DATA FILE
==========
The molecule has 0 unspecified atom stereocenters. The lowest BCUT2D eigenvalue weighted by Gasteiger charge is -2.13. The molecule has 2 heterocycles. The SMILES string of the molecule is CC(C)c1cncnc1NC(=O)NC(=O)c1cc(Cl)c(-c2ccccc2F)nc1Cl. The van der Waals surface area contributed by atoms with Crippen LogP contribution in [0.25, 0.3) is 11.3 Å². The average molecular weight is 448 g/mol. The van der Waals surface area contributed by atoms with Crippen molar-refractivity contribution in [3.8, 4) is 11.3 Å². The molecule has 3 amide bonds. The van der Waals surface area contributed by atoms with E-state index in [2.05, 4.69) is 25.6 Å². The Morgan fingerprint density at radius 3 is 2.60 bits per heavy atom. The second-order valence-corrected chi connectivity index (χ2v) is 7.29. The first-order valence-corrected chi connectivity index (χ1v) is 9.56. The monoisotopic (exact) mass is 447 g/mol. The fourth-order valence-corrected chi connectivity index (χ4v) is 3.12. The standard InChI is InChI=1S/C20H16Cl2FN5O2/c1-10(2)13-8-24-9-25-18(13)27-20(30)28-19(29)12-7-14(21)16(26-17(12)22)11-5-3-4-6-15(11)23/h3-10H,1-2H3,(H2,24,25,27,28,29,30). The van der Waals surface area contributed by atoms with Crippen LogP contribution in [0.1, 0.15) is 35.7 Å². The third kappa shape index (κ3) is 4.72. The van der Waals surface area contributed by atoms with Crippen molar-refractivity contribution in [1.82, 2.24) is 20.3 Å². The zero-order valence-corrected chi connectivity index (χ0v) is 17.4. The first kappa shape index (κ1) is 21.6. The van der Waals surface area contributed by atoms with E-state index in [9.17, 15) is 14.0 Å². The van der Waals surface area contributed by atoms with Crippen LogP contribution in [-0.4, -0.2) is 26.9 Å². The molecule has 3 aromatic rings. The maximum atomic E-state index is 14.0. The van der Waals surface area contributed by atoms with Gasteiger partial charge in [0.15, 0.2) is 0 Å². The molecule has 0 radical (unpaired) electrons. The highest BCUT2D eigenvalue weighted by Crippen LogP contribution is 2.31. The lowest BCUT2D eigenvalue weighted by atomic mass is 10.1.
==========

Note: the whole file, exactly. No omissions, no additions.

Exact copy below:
The molecule has 0 unspecified atom stereocenters. The lowest BCUT2D eigenvalue weighted by Gasteiger charge is -2.13. The molecule has 2 heterocycles. The SMILES string of the molecule is CC(C)c1cncnc1NC(=O)NC(=O)c1cc(Cl)c(-c2ccccc2F)nc1Cl. The van der Waals surface area contributed by atoms with Crippen LogP contribution in [0.25, 0.3) is 11.3 Å². The average molecular weight is 448 g/mol. The van der Waals surface area contributed by atoms with Crippen molar-refractivity contribution in [3.8, 4) is 11.3 Å². The molecule has 3 amide bonds. The van der Waals surface area contributed by atoms with E-state index in [2.05, 4.69) is 25.6 Å². The Morgan fingerprint density at radius 3 is 2.60 bits per heavy atom. The second-order valence-corrected chi connectivity index (χ2v) is 7.29. The first-order valence-corrected chi connectivity index (χ1v) is 9.56. The monoisotopic (exact) mass is 447 g/mol. The fourth-order valence-corrected chi connectivity index (χ4v) is 3.12. The standard InChI is InChI=1S/C20H16Cl2FN5O2/c1-10(2)13-8-24-9-25-18(13)27-20(30)28-19(29)12-7-14(21)16(26-17(12)22)11-5-3-4-6-15(11)23/h3-10H,1-2H3,(H2,24,25,27,28,29,30). The van der Waals surface area contributed by atoms with Crippen LogP contribution in [0.1, 0.15) is 35.7 Å². The third kappa shape index (κ3) is 4.72. The van der Waals surface area contributed by atoms with Crippen molar-refractivity contribution in [1.82, 2.24) is 20.3 Å². The zero-order valence-corrected chi connectivity index (χ0v) is 17.4. The first kappa shape index (κ1) is 21.6. The van der Waals surface area contributed by atoms with E-state index in [9.17, 15) is 14.0 Å². The van der Waals surface area contributed by atoms with Crippen LogP contribution in [-0.4, -0.2) is 26.9 Å². The molecule has 3 aromatic rings. The maximum atomic E-state index is 14.0. The van der Waals surface area contributed by atoms with Gasteiger partial charge in [0.15, 0.2) is 0 Å². The molecule has 0 radical (unpaired) electrons. The highest BCUT2D eigenvalue weighted by Crippen LogP contribution is 2.31. The lowest BCUT2D eigenvalue weighted by atomic mass is 10.1.